Some gay activists contradict themselves with the claim that the Pentagon suspends discharges of homosexuals when units are deployed during a war. Fabulists claim that discharges declined during the 1991 Persian Gulf War, due to “stop loss” orders suspending the enforcement of regulations regarding homosexuals.

On the contrary, the CRS has reported that a review of discharges during the Persian Gulf War indicates that the alleged pattern was not evident in the data. The CRS further noted that personnel not subject to stop-loss orders to remain in wartime service include soldiers affected by disability, hardship, pregnancy, unsatisfactory performance, and homosexuality.

If a person claims to be homosexual just prior to deployment, an investigation taking as long as eight weeks still must take place. During that time he may be deployed, but if his claim is confirmed, he is returned home and honorably discharged. These rules discourage the possibility of “false claim[s] of same-sex behavior being used as a means of avoiding a mobilization.” CRS added that retention of individuals who are not eligible for service is a “violation of federal law.”

A related legend claims that openly homosexual troops were retained during the Persian Gulf War, and their success demonstrated that repeal of the 1993 law would not have adverse consequences. In a June Washington Post op-ed promoting repeal of the 1993 law, retired General John Shalikashvili repeated this claim, which apparently originated with the activist Michael D. Palm Center in California.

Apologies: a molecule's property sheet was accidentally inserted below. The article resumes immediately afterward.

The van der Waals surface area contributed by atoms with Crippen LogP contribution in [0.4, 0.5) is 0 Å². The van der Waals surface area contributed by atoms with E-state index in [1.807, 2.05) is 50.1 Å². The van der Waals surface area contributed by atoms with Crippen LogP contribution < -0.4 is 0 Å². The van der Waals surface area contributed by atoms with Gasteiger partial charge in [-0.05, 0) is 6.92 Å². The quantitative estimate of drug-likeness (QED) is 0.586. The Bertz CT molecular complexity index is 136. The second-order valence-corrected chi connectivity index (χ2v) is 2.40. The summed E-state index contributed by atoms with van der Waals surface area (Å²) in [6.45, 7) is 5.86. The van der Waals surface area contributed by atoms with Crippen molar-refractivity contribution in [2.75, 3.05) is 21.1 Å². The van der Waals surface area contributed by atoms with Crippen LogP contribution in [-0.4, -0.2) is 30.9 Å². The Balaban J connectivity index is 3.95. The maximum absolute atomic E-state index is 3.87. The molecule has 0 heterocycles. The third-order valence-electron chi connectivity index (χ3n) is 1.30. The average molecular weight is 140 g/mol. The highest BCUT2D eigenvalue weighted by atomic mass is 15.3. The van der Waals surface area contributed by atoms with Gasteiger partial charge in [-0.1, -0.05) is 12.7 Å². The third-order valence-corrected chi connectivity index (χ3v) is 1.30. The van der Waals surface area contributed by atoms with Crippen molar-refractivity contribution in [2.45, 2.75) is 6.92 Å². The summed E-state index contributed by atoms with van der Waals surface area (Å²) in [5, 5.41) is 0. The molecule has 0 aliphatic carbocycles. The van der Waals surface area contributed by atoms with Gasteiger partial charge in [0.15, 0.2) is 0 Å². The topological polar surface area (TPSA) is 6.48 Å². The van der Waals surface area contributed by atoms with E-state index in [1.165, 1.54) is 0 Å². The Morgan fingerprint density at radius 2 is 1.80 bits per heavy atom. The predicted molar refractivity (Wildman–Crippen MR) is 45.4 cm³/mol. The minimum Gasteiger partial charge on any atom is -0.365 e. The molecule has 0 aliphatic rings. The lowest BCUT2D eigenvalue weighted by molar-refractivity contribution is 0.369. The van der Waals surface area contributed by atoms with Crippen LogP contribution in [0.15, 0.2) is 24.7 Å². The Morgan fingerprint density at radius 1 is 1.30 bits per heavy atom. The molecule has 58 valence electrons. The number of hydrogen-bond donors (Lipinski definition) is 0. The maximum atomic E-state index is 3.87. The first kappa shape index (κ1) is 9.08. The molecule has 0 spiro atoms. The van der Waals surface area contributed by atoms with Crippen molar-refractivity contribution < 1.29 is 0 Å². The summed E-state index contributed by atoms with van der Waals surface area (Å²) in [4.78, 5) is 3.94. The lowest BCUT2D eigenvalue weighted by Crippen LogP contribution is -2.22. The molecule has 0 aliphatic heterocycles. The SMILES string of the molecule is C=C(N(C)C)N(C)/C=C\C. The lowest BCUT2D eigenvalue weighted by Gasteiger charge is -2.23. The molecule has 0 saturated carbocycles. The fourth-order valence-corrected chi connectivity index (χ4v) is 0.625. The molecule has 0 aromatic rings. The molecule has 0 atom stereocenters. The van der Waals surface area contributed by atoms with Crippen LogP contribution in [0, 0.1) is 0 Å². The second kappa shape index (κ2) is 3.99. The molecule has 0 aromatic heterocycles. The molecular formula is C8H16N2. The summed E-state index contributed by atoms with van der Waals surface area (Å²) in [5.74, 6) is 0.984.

The fable, however, does not hold up. Lt. Gen. Robert B. Johnston, USMC (Ret.) who served as Chief of Staff, U.S. Central Command (CENTCOM) at the time, would have been privy to any conversation between Joint Chiefs Chairman Gen. Colin Powell and Gulf War Commander Gen. Norman Schwartzkopf authorizing such an accommodation. According to Gen. Johnston and several colleagues then in command, the alleged retention of openly professed homosexuals during the Persian Gulf War never happened.

The Gannett newspapers’ annual Military Times Poll found that 58% of active-duty subscriber/respondents supported the 1993 law, for the fourth year in a row. In 2008 10 percent also indicated that they would decline re-enlistment if Congress repeals the law. Such losses occurring in all military components (228,600) would be more than today’s active-duty Marine Corps. Before voting to repeal the 1993 law, Congress should focus on the big picture. The loss of even a few thousand experienced personnel would devastate the All-Volunteer Force.

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Elaine Donnelly is President of the Center for Military Readiness, an independent public policy organization that specializes in military/social issues. More information is available at www.cmrlink.org.